Women represent nearly every level of leadership at Salesforce, from business to technical roles, inspiring others to strive towards that goal.
By Courtney Mayeda (MBA, UCLA Anderson)
Upon entering the expansive One Spear Street, we were greeted by the many smiling faces of Salesforce’s Women in Technology group, sporting their nifty red t-shirts. The space offered not only drinks and delicious food, but also the opportunity to experience demos of the expansive Salesforce product offerings.
I learned that Salesforce can be used for virtually anything, including a job search or planning a wedding. After satiating our hunger and thirst, we were treated to a series of “lightning talks” by women leaders at Salesforce: Rajani, Jeanine, Susan, Mysti, Reena and Anna.
As demonstrated by the great diversity in this group of speakers (background, career path, etc), women represent nearly every level of leadership at Salesforce – a definite source of inspiration for us girl geeks. Also, in varying their topics, these women leaders illustrated how complex their business is, along with the many challenges they face. How do companies maintain and grow such extensive product offerings from the individual contributor level to executive management?
Leadership and communication are key. Mysti Berry, Principal Content Strategist, emphatically stated that over-communication just isn’t possible, and that the transition from individual contributor to manager can be eased if we understand these three lessons:
- Bid farewell to equality: Some people will treat you differently based on your rank – get used to it; everyone thinks differently so you need to adjust to how they communicate and act.
- It’s going to hurt for a while: It’s difficult when, as the manager, you’re no longer the expert in the room. When you don’t try to fix everything yourself, and trust in your team enough to delegate to them, you’ll achieve greater success.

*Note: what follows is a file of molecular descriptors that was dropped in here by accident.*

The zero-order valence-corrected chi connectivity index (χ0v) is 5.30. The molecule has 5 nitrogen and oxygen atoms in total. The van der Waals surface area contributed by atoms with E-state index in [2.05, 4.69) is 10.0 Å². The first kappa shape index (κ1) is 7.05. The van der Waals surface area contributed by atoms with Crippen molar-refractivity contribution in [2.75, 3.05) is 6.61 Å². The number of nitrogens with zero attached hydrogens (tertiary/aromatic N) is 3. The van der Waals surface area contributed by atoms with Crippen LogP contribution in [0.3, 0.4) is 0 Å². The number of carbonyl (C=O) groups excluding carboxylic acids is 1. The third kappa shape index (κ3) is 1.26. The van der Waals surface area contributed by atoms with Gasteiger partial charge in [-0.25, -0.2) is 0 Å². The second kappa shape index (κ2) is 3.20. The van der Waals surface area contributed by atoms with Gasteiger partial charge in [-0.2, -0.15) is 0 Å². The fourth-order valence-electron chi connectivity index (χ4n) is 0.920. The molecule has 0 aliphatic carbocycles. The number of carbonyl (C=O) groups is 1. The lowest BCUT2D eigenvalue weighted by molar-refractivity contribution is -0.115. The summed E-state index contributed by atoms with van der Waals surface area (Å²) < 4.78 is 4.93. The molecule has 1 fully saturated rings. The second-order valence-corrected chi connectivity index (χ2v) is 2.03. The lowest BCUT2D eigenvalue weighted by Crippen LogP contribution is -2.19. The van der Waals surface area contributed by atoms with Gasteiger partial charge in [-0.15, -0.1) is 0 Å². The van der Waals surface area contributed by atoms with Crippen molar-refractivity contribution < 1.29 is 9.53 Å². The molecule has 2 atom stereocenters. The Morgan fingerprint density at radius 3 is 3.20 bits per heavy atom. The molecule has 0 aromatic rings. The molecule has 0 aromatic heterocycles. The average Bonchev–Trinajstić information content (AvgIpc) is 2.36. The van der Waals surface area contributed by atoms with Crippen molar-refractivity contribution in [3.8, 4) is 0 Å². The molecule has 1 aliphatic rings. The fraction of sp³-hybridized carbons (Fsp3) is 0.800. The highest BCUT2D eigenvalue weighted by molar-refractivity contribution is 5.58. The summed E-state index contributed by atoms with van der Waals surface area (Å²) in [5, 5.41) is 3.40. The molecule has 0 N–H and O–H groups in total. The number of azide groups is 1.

- Your team is smarter than you are: Instead of giving your team an assignment and telling them exactly what to do, listen to their thoughts on how to solve a problem. Include them in the discussion; trust their abilities and communicate.
The importance of communication was also a key takeaway from Susan Kimberlin’s lightning talk about “Product Management as Translation”. Part of what makes a product manager’s role, and many other roles in technology, intriguing is the need to navigate through both the business and the technical aspects.
As someone with a linguistics background, Kimberlin indicated that “it’s not what people say, it’s what they mean.” While Vizzini (of Princess Bride fame) believes something is completely “inconceivable”, someone else sees the same situation as entirely plausible. Find out more about people’s backgrounds and work habits – this will guide you in better understanding what they actually mean. And make sure to “always be translating”…
Better communication breeds understanding, which leads to a better product and happier customers – the ultimate end goal. Salesforce’s Women in Technology group underscored this throughout the evening, and challenged the Girl Geeks to do the same in our organizations. Ready, set, communicate!
Photo credits: Bay Area Girl Geek Dinners on Twitter.
Women 2.0 readers: How do you achieve success in all aspects of the business, yet tie together a complex organization and product offering? Let us know in the comments!
About the guest blogger: Courtney Mayeda recently graduated from UCLA Anderson with her MBA in Technology Management/Marketing, and moved back to the Bay Area. Previously, she worked for Apple and Wells Fargo’s Online Sales and Marketing division, following graduation from Scripps College with her bachelor’s degree. Follow her on Twitter at @courtneymayeda.